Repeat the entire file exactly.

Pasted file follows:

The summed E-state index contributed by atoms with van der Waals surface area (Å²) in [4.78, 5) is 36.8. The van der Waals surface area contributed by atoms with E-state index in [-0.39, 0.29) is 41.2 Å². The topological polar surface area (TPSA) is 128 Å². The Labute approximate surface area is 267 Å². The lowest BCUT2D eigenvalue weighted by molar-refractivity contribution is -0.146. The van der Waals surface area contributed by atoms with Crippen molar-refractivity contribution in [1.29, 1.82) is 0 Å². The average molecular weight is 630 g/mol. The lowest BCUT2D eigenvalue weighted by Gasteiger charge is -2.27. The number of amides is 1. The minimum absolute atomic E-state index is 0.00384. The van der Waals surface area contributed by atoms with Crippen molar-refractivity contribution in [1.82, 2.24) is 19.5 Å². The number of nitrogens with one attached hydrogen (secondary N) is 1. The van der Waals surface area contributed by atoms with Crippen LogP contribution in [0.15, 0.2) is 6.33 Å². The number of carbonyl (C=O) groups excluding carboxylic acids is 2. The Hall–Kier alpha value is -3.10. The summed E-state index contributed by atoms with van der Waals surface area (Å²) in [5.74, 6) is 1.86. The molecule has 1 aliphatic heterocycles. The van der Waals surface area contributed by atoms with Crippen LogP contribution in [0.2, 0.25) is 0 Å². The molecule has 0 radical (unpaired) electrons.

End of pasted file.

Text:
The summed E-state index contributed by atoms with van der Waals surface area (Å²) in [4.78, 5) is 36.8. The van der Waals surface area contributed by atoms with E-state index in [-0.39, 0.29) is 41.2 Å². The topological polar surface area (TPSA) is 128 Å². The Labute approximate surface area is 267 Å². The lowest BCUT2D eigenvalue weighted by molar-refractivity contribution is -0.146. The van der Waals surface area contributed by atoms with Crippen molar-refractivity contribution in [1.29, 1.82) is 0 Å². The average molecular weight is 630 g/mol. The lowest BCUT2D eigenvalue weighted by Gasteiger charge is -2.27. The number of amides is 1. The minimum absolute atomic E-state index is 0.00384. The van der Waals surface area contributed by atoms with Crippen molar-refractivity contribution in [1.82, 2.24) is 19.5 Å². The number of nitrogens with one attached hydrogen (secondary N) is 1. The van der Waals surface area contributed by atoms with Crippen LogP contribution in [0.15, 0.2) is 6.33 Å². The number of carbonyl (C=O) groups excluding carboxylic acids is 2. The Hall–Kier alpha value is -3.10. The summed E-state index contributed by atoms with van der Waals surface area (Å²) in [5.74, 6) is 1.86. The molecule has 1 aliphatic heterocycles. The van der Waals surface area contributed by atoms with Crippen LogP contribution in [0.2, 0.25) is 0 Å². The molecule has 0 radical (unpaired) electrons.